There’s a whole world out there to explore. All you need is a little imagination and a library card. Take a trip to your local library and discover books filled with new places to see, people to meet, and things to try. Borrow as many adventurefilled books as you choose, for free! Your children’s librarian will be happy to help you find the best books for your journey. While you’re at the library, don’t forget to ask about the reading clubs, story hours, puppet shows, and other fun, family activities offered all year long.
A Month of Reading Fun
Reading every day, even for just a few minutes, and even if it’s not a book, improves a child’s ability to read and learn. Here is an entire month of literacy activities to share with your children. Do them in any order you choose, just pick the ones that look interesting, or think of your own ideas for daily reading fun.
- Make a reading tree. Draw a tree trunk on a piece of paper and tape it to a wall. Every time you read a book together, write the title on a paper leaf and tape it to the tree.
- Encourage your children to trade books with friends.
- Write a thank-you note or birthday card together.
- Read road signs together. Make a game out of it.
- Work up an appetite by reading a story about food. Make and eat the food you read about.
- Tell your children, “An animal has escaped from the zoo!” Ask them to make up a story about it. Tell the story to a friend or family member, write it down, or illustrate it.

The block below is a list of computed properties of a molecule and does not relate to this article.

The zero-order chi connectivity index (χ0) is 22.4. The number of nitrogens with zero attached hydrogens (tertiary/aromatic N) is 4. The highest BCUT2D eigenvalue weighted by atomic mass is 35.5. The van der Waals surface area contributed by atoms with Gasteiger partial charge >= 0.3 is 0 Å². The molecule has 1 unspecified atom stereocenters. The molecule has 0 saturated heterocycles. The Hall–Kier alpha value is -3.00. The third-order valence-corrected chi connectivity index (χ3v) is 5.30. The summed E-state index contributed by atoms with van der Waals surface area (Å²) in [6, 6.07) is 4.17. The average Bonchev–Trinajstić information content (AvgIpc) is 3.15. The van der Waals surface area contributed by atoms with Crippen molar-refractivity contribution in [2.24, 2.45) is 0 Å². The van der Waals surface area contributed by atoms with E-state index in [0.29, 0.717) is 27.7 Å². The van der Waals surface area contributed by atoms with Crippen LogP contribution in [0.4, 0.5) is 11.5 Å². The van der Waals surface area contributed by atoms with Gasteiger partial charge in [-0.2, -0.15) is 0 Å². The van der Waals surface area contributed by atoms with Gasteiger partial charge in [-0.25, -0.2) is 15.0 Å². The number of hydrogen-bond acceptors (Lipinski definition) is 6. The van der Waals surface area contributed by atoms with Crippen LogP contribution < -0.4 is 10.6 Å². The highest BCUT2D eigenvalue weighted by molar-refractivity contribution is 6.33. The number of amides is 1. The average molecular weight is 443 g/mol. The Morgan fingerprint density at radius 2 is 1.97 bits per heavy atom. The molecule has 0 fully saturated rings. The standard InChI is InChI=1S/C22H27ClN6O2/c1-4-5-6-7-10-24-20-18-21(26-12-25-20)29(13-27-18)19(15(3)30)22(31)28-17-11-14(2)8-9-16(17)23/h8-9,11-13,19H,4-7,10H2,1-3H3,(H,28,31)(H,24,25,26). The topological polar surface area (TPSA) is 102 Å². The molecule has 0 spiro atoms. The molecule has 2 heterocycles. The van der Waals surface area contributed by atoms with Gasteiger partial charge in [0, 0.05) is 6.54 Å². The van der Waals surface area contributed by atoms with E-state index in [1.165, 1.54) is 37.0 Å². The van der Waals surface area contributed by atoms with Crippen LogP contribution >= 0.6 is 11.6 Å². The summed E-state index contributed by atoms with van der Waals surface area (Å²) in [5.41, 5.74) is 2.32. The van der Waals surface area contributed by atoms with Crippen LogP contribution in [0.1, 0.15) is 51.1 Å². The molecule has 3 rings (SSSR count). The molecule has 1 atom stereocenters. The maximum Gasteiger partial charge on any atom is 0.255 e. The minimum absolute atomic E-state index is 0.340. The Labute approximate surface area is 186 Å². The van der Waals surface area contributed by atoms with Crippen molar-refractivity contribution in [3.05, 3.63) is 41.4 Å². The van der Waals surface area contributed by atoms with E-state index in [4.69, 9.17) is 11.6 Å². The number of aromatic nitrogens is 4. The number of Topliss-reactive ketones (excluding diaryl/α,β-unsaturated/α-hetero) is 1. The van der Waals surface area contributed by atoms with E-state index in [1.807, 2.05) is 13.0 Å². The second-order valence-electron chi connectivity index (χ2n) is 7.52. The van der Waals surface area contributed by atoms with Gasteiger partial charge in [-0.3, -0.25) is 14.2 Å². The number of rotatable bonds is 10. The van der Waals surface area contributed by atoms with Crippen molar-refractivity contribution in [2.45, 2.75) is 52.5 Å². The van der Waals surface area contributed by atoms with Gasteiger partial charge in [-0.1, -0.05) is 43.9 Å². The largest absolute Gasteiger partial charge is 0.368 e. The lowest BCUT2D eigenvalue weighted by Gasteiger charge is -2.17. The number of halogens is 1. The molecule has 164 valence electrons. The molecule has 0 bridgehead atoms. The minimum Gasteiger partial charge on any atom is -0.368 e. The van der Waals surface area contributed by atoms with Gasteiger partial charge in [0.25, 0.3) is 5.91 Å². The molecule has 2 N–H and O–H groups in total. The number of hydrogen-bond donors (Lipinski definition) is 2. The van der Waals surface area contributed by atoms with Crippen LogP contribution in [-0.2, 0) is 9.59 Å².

- Play a board game. Help your children read the words and identify game pieces, cards, and the spinner or dice.
- Have your children draw a picture postcard of an imaginary place. On the back, help them write a message to a friend.
- Encourage your children to play with plastic or foam letters in the bathtub.
- Take your children to the library. Attend a preschool story hour and check out books together.
- Visit a museum, post office, or shop in your neighborhood. Have your children name and describe all the things they see.
- Read a book together in a new place, such as the playground.
- Record yourself reading a book on tape. Teach your children to play the tape and “read” the book along with the tape.
- Encourage your children to make letters (or marks that resemble letters) in the dirt, sand, or snow.
- Help your children write letters or e-mails to a friend or family member.
- Read a picture book without words. Have your children retell the story in their own words.
- Go to www.rif.org/readingplanet and play a reading game with your children.
- Sing the ABC song together.
- Have your children make illustrations for a favorite book.
- Tell a fairy tale with your children, and take turns making up the story.
- Make a simple family photo album. Have your children explain or describe the pictures to other family members.
- Read aloud a nonfiction book about something your children like, such as dinosaurs or insects.
- Play a simple card game, such as Go Fish or Concentration, together.
- Play with sidewalk chalk outside. Draw, scribble, or play hopscotch.
- Make letters out of clay or bread dough together.
- Tell your children a story about something that happened to you when you were a child.
- Let your children make up a sequel or prequel to a favorite story. Write it down as they dictate the story to you.
- Set up a home library. A few books on a special shelf is a great start. It doesn’t have to be expensive—used
bookstores, yard sales, and flea markets sell books that children will treasure for years.
Reprinted with the permission of Reading is Fundamental, Inc. ©2007 Reading Is Fundamental, Inc.